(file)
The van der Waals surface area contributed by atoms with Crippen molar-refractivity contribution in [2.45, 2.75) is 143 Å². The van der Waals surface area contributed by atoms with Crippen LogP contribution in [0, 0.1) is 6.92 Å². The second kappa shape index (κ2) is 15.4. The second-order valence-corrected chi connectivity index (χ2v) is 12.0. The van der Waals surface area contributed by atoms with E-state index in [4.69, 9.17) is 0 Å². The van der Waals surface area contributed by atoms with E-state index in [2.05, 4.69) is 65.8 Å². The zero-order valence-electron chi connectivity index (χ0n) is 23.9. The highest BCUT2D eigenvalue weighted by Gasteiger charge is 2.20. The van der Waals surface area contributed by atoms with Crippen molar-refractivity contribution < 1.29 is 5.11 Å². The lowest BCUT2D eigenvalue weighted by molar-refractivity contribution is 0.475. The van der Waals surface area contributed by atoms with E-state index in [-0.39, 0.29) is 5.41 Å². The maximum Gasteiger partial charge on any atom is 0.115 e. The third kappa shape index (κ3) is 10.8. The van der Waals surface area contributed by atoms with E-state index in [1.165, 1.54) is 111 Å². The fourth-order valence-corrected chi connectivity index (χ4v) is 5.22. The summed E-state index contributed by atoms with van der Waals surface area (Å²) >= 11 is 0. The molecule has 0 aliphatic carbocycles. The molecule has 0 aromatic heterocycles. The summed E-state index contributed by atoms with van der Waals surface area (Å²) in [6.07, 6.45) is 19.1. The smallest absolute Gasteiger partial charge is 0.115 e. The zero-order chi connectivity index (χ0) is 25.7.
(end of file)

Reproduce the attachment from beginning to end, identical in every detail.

The van der Waals surface area contributed by atoms with Crippen molar-refractivity contribution in [2.45, 2.75) is 143 Å². The van der Waals surface area contributed by atoms with Crippen LogP contribution in [0, 0.1) is 6.92 Å². The second kappa shape index (κ2) is 15.4. The second-order valence-corrected chi connectivity index (χ2v) is 12.0. The van der Waals surface area contributed by atoms with E-state index in [4.69, 9.17) is 0 Å². The van der Waals surface area contributed by atoms with E-state index in [2.05, 4.69) is 65.8 Å². The zero-order valence-electron chi connectivity index (χ0n) is 23.9. The highest BCUT2D eigenvalue weighted by Gasteiger charge is 2.20. The van der Waals surface area contributed by atoms with Crippen molar-refractivity contribution < 1.29 is 5.11 Å². The lowest BCUT2D eigenvalue weighted by molar-refractivity contribution is 0.475. The van der Waals surface area contributed by atoms with E-state index in [-0.39, 0.29) is 5.41 Å². The maximum Gasteiger partial charge on any atom is 0.115 e. The third kappa shape index (κ3) is 10.8. The van der Waals surface area contributed by atoms with E-state index in [1.165, 1.54) is 111 Å². The fourth-order valence-corrected chi connectivity index (χ4v) is 5.22. The summed E-state index contributed by atoms with van der Waals surface area (Å²) >= 11 is 0. The molecule has 0 aliphatic carbocycles. The molecule has 0 aromatic heterocycles. The summed E-state index contributed by atoms with van der Waals surface area (Å²) in [6.07, 6.45) is 19.1. The smallest absolute Gasteiger partial charge is 0.115 e. The zero-order chi connectivity index (χ0) is 25.7.